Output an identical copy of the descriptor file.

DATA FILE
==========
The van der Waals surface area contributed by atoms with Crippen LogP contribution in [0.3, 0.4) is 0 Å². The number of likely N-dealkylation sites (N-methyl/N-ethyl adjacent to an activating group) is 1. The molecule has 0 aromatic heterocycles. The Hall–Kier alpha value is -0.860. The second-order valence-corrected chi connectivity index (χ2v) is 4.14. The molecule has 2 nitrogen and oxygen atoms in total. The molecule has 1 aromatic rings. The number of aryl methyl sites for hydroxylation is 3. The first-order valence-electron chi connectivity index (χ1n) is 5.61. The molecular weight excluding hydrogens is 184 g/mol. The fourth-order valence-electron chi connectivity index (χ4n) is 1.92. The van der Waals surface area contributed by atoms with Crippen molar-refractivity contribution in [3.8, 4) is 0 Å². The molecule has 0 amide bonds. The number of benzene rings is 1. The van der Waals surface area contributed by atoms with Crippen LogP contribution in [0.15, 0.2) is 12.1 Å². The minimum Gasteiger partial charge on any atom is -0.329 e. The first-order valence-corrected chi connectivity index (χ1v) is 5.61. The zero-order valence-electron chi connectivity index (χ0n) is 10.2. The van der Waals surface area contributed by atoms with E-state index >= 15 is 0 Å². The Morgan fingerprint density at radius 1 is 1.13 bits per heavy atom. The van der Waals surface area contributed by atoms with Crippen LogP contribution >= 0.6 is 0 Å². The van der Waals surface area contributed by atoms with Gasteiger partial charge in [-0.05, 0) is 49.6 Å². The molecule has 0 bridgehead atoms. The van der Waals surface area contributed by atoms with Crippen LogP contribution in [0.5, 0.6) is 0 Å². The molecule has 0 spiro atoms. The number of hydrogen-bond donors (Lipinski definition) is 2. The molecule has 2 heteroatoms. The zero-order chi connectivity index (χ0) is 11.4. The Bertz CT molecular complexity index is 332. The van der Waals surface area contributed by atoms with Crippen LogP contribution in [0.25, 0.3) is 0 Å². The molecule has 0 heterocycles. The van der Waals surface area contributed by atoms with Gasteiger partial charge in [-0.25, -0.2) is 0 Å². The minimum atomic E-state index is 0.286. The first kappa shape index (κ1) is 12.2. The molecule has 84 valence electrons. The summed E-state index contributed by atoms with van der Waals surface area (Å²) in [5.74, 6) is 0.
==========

The van der Waals surface area contributed by atoms with Crippen LogP contribution in [0.3, 0.4) is 0 Å². The number of likely N-dealkylation sites (N-methyl/N-ethyl adjacent to an activating group) is 1. The molecule has 0 aromatic heterocycles. The Hall–Kier alpha value is -0.860. The second-order valence-corrected chi connectivity index (χ2v) is 4.14. The molecule has 2 nitrogen and oxygen atoms in total. The molecule has 1 aromatic rings. The number of aryl methyl sites for hydroxylation is 3. The first-order valence-electron chi connectivity index (χ1n) is 5.61. The molecular weight excluding hydrogens is 184 g/mol. The fourth-order valence-electron chi connectivity index (χ4n) is 1.92. The van der Waals surface area contributed by atoms with Crippen molar-refractivity contribution in [3.8, 4) is 0 Å². The molecule has 0 amide bonds. The number of benzene rings is 1. The van der Waals surface area contributed by atoms with Crippen LogP contribution in [0.15, 0.2) is 12.1 Å². The minimum Gasteiger partial charge on any atom is -0.329 e. The first-order valence-corrected chi connectivity index (χ1v) is 5.61. The zero-order valence-electron chi connectivity index (χ0n) is 10.2. The van der Waals surface area contributed by atoms with E-state index >= 15 is 0 Å². The Morgan fingerprint density at radius 1 is 1.13 bits per heavy atom. The van der Waals surface area contributed by atoms with Crippen LogP contribution >= 0.6 is 0 Å². The van der Waals surface area contributed by atoms with Gasteiger partial charge in [-0.05, 0) is 49.6 Å². The molecule has 0 bridgehead atoms. The van der Waals surface area contributed by atoms with Crippen LogP contribution in [0.5, 0.6) is 0 Å². The molecule has 0 spiro atoms. The number of hydrogen-bond donors (Lipinski definition) is 2. The molecule has 2 heteroatoms. The zero-order chi connectivity index (χ0) is 11.4. The Bertz CT molecular complexity index is 332. The van der Waals surface area contributed by atoms with Crippen LogP contribution in [0.25, 0.3) is 0 Å². The molecule has 0 heterocycles. The van der Waals surface area contributed by atoms with Gasteiger partial charge in [-0.25, -0.2) is 0 Å². The minimum atomic E-state index is 0.286. The first kappa shape index (κ1) is 12.2. The molecule has 84 valence electrons. The summed E-state index contributed by atoms with van der Waals surface area (Å²) in [5.74, 6) is 0.